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#2257027 - 07/21/21 06:51 PM Card Dispute Question - Unauthorized/Authorized
Anonymous
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Customer notifies us of unauthorized transactions on his account. Indicates he gave a guy he works with his personal card and authorized him to conducts certain work related purchases from so-so merchant. Customer now has over $6,000 in google charges on his card, that he didn't authorize, but these were done by the guy he works with (they all come through with work guy's name on them). Bank will have to take the loss on these google charges, correct?

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#2257030 - 07/21/21 07:01 PM Re: Card Dispute Question - Unauthorized/Authorized Anonymous
M Cockrell Offline
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M Cockrell
Joined: Jan 2003
Posts: 1,017
Dallas, TX
See Comment 2(m)-2 under Comment for 1005.2 Definitions under the Official Interpretations.

2. Authority. If a consumer furnishes an access device and grants authority to make transfers to a person (such as a family member or co-worker) who exceeds the authority given, the consumer is fully liable for the transfers unless the consumer has notified the financial institution that transfers by that person are no longer authorized.
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#2257037 - 07/21/21 07:24 PM Re: Card Dispute Question - Unauthorized/Authorized Anonymous
Anonymous
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So we don't have to take the loss on these, since the customer never notified us that transfers by this person are no longer authorized?

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#2257039 - 07/21/21 07:46 PM Re: Card Dispute Question - Unauthorized/Authorized Anonymous
BrianC Offline
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BrianC
Joined: Nov 2004
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Illinois
Correct, The transfers do not meet the definition of "unauthorized" because the consumer granted authority to the coworker to use the access device and the coworker exceeded the authority given.
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#2257065 - 07/22/21 04:08 PM Re: Card Dispute Question - Unauthorized/Authorized Anonymous
Rocky P Offline
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Joined: Jun 2003
Posts: 7,258
Florida
Looks like your customer has legal action against his pal to recover his money, DOCUMENT, DOCUMENT, DOCUMENT
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#2257145 - 07/23/21 06:01 PM Re: Card Dispute Question - Unauthorized/Authorized Anonymous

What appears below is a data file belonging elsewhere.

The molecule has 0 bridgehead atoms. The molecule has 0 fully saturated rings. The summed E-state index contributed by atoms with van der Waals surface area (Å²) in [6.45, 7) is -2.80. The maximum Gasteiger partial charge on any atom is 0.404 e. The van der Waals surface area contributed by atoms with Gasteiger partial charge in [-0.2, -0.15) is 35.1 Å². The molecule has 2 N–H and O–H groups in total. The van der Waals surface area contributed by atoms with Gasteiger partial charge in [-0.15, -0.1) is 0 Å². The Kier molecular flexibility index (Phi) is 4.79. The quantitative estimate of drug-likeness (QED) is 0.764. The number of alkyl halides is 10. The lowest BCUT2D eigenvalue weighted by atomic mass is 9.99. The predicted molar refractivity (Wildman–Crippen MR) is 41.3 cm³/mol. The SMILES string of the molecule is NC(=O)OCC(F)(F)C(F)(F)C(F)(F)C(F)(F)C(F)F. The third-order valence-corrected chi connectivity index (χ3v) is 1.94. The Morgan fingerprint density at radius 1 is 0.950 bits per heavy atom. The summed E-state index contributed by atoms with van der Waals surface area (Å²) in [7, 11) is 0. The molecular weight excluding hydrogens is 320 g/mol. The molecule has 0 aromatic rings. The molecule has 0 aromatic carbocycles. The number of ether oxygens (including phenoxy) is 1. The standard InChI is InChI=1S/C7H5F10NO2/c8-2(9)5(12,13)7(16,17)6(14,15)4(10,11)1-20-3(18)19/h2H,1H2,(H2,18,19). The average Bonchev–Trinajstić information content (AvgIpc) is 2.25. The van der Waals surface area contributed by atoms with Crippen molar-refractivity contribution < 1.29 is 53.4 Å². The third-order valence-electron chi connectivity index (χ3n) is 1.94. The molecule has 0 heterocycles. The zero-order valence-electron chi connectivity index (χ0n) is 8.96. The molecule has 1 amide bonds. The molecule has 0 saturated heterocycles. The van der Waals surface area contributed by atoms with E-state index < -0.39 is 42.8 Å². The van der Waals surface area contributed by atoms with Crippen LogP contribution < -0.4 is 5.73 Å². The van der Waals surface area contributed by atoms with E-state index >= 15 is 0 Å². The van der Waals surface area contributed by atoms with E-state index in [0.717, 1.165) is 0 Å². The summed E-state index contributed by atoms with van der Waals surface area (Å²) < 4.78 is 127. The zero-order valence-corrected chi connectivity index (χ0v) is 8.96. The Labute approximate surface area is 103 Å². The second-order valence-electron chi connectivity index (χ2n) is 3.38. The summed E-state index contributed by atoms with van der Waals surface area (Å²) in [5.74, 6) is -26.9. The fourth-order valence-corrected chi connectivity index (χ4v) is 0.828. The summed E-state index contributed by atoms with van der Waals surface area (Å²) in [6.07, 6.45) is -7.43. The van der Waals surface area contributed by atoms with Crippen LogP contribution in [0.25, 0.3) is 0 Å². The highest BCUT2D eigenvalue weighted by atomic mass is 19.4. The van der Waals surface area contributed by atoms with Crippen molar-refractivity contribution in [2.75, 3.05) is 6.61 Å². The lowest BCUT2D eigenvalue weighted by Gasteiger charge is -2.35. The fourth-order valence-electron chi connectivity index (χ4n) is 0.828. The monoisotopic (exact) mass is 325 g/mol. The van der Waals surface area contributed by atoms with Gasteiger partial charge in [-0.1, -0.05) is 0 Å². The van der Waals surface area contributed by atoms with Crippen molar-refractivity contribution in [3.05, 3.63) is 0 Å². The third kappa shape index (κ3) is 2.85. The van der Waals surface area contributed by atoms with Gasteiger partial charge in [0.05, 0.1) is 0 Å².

Anonymous
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Original Anon Here - so we are told by our core processor (who handles our card dispute investigations) that under Mastercard we can only submit 15 fraud items per card per dispute, so this customer has well beyond 15 items to dispute....so we won't have any investigation/documentation to support that anything beyond the 15 submitted for review, are in fact the co-workers. So do we have to take the loss on these, since we can't prove (with documentation) that the co-worker did these?

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#2257151 - 07/23/21 06:44 PM Re: Card Dispute Question - Unauthorized/Authorized Anonymous
rlcarey Offline
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rlcarey
Joined: Jul 2001
Posts: 77,548
Galveston, TX
Why are you even submitting them, if they already told you that he had authorized a co-worker to use the card and they exceeded their authority?
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#2257153 - 07/23/21 07:00 PM Re: Card Dispute Question - Unauthorized/Authorized Anonymous
Rocky P Offline
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Florida
Anon, re-read the first reply with the regulatory wording
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#2257155 - 07/23/21 07:06 PM Re: Card Dispute Question - Unauthorized/Authorized Anonymous
rlcarey Offline
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rlcarey
Joined: Jul 2001
Posts: 77,548
Galveston, TX
Yes and you already stated "these were done by the guy he works with (they all come through with work guy's name on them).". What more proof do you need?
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#2257157 - 07/23/21 07:15 PM Re: Card Dispute Question - Unauthorized/Authorized rlcarey
Anonymous
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This is with regard to the 15 that were investigated....not the others beyond that. Can we assume they are all done by the co-worker, or must we have proof to deny the claim even though these aren't considered unauthorized?

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#2257159 - 07/23/21 07:29 PM Re: Card Dispute Question - Unauthorized/Authorized Anonymous
rainman Offline
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rainman
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Posts: 3,030
I would not want to have a record that 15 were investigated and the rest were ignored. Your bank may choose to outsource its investigation function but it can't outsource the obligation for compliance. The core processor needs a better answer than "we can only submit 15 to MC." That is an issue that goes beyond this particular matter.